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Fructose increases cholesterol levels, glucose decreases them. (link: soda pop; source: LPI meeting 2009; added 6/2009)

January 22, 2008- New York Times -

It is well known that too much soda can increase the risk of diabetes and obesity. But when it comes to kidney problems, is there a difference between colas and other kinds of soda? Colas contain high levels of phosphoric acid, which has been linked to kidney stones and other renal problems. Much of this conclusion stems from anecdotal and circumstantial evidence. So last year, a team of scientists at the National Institutes of Health took a closer look. In a study published in the journal Epidemiology, the team compared the dietary habits of 465 people with chronic kidney disease and 467 healthy people. After controlling for various factors, the team found that drinking two or more colas a day — whether artificially sweetened or regular — was linked to a twofold risk of chronic kidney disease. But drinking two or more noncola carbonated drinks a day, they found, did not increase the risk. The authors of the study say more research is needed, but their findings support the long-held notion that something about cola — the phosphoric acid, for example, or the ability of cola to pull calcium from bones — seems to increase the risk of kidney stones, renal failure and other conditions affecting the kidneys.

THE BOTTOM LINE- There is good evidence that cola beverages can increase the risk of kidney problems, more so than noncola sodas.

January 2008 - Diet soda consumption linked to metabolic syndrome - "Dietary Intake and the Development of the Metabolic Syndrome" - [What is metabolic syndrome?] " [a Western dietary pattern] meat, fried foods, and diet soda also were adversely associated with incident MetSyn, whereas dairy consumption (Ptrend=0.006) was beneficial." In a study of nearly 10,000 people age 45-65, a very high correlation was found between drinking diet soda and developing metabolic syndrome, even after adjusting other factors like exercise and energy intake.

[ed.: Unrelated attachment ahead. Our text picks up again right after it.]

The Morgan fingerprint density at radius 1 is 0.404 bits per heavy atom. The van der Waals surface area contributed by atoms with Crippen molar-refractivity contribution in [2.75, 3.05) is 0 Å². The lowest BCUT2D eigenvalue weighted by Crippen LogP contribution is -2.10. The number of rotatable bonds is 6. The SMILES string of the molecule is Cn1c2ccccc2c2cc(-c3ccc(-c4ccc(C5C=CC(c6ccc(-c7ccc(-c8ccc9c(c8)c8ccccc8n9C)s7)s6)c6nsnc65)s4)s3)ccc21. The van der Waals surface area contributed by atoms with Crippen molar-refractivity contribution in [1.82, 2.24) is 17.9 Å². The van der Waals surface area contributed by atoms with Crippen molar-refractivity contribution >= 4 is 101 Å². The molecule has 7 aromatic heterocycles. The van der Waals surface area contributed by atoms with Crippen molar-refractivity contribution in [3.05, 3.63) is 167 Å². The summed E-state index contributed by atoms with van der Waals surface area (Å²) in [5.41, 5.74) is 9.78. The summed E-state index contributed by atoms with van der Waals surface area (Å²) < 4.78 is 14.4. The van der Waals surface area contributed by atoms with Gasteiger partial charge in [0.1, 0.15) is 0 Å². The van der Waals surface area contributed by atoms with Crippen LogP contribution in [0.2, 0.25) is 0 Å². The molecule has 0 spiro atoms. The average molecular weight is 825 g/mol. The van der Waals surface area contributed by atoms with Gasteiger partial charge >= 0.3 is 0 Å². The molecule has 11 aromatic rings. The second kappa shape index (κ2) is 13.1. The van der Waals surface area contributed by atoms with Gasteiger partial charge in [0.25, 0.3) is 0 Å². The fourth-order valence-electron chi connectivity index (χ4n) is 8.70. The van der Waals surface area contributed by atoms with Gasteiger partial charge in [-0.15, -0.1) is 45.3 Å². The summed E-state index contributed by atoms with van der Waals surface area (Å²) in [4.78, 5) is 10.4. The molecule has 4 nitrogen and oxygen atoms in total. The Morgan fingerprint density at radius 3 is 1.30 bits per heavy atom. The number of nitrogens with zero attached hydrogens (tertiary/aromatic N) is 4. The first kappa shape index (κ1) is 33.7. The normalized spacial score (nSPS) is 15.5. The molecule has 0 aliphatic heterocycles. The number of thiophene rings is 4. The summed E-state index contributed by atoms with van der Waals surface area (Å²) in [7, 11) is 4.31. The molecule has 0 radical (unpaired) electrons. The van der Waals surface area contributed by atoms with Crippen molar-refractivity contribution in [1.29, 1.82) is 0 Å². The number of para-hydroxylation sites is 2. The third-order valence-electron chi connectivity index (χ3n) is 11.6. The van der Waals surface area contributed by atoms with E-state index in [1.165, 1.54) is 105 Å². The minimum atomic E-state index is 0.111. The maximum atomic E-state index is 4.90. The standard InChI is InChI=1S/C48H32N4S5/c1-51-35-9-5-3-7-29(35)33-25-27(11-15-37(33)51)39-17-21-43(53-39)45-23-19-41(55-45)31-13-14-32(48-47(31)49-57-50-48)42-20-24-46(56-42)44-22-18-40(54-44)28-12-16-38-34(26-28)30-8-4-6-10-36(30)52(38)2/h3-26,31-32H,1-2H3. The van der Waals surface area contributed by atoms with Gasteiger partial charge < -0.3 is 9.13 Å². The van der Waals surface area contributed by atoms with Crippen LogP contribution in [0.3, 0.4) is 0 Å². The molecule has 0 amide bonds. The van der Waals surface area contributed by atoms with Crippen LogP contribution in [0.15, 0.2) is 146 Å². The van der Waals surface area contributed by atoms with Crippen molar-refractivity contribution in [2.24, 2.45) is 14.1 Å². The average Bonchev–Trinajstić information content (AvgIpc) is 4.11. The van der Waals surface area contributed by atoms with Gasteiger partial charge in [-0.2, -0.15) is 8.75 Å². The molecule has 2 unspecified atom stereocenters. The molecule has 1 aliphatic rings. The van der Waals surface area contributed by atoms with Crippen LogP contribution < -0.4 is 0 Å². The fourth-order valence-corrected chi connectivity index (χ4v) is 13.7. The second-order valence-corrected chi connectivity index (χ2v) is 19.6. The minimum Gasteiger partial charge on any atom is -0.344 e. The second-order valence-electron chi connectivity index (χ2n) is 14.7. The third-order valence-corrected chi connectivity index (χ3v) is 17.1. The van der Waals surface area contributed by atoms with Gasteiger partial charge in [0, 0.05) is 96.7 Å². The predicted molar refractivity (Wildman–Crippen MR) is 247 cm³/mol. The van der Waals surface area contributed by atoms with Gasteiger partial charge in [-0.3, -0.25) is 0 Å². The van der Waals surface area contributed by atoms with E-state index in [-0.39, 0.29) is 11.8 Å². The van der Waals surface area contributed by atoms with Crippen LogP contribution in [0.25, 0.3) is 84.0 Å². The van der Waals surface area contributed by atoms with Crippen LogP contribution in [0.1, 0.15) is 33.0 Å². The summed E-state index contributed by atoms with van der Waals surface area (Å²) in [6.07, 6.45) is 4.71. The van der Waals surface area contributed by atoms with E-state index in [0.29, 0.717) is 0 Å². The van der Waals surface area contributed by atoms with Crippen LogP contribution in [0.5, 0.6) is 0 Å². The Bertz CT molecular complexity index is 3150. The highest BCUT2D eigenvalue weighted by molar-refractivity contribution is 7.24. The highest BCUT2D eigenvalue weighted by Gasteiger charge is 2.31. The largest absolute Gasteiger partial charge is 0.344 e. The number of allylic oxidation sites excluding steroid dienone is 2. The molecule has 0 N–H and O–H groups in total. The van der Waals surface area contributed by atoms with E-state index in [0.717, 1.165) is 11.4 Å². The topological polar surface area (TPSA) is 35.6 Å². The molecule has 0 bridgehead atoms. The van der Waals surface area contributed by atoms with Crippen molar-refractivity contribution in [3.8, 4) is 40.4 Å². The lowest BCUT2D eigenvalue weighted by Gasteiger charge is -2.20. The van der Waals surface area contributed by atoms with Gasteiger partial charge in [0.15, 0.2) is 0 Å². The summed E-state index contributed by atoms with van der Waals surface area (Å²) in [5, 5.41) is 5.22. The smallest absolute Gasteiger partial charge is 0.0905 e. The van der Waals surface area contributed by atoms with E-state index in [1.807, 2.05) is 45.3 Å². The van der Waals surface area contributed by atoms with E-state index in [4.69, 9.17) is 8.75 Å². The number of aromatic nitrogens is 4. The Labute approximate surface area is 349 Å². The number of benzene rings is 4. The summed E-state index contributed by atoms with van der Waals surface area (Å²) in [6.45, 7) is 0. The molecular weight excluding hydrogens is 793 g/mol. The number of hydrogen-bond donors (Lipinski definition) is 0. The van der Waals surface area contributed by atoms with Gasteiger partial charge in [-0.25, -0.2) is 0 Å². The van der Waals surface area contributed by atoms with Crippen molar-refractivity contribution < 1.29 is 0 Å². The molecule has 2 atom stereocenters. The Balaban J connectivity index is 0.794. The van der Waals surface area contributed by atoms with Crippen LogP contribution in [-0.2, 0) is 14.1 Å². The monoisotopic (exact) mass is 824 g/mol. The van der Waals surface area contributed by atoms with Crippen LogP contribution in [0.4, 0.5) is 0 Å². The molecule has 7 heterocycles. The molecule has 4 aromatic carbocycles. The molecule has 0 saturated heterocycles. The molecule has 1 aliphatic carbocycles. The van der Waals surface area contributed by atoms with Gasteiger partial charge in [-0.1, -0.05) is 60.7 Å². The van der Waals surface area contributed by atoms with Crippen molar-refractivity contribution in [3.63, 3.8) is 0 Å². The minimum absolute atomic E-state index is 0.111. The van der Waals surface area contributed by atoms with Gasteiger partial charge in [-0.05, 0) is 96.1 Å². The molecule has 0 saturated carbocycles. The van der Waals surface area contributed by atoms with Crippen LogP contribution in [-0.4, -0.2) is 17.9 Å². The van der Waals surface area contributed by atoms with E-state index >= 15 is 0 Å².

Consumption of high-fructose corn syrup in beverages may play a role in the epidemic of obesity George A Bray et al Am. J. Clinical Nutrition,  Apr 2004;  79:  537 - 543.

The consumption of HFCS increased > 1000% between 1970 and 1990, far exceeding the changes in intake of any other food or food group. HFCS now represents > 40% of caloric sweeteners added to foods and beverages and is the sole caloric sweetener in soft drinks in the United States. Our most conservative estimate of the consumption of HFCS indicates a daily average of 132 kcal for all Americans aged  2 y, and the top 20% of consumers of caloric sweeteners ingest 316 kcal from HFCS/d. The increased use of HFCS in the United States mirrors the rapid increase in obesity. The digestion, absorption, and metabolism of fructose differ from those of glucose. Hepatic metabolism of fructose favors de novo lipogenesis. In addition, unlike glucose, fructose does not stimulate insulin secretion or enhance leptin production. Because insulin and leptin act as key afferent signals in the regulation of food intake and body weight, this suggests that dietary fructose may contribute to increased energy intake and weight gain.

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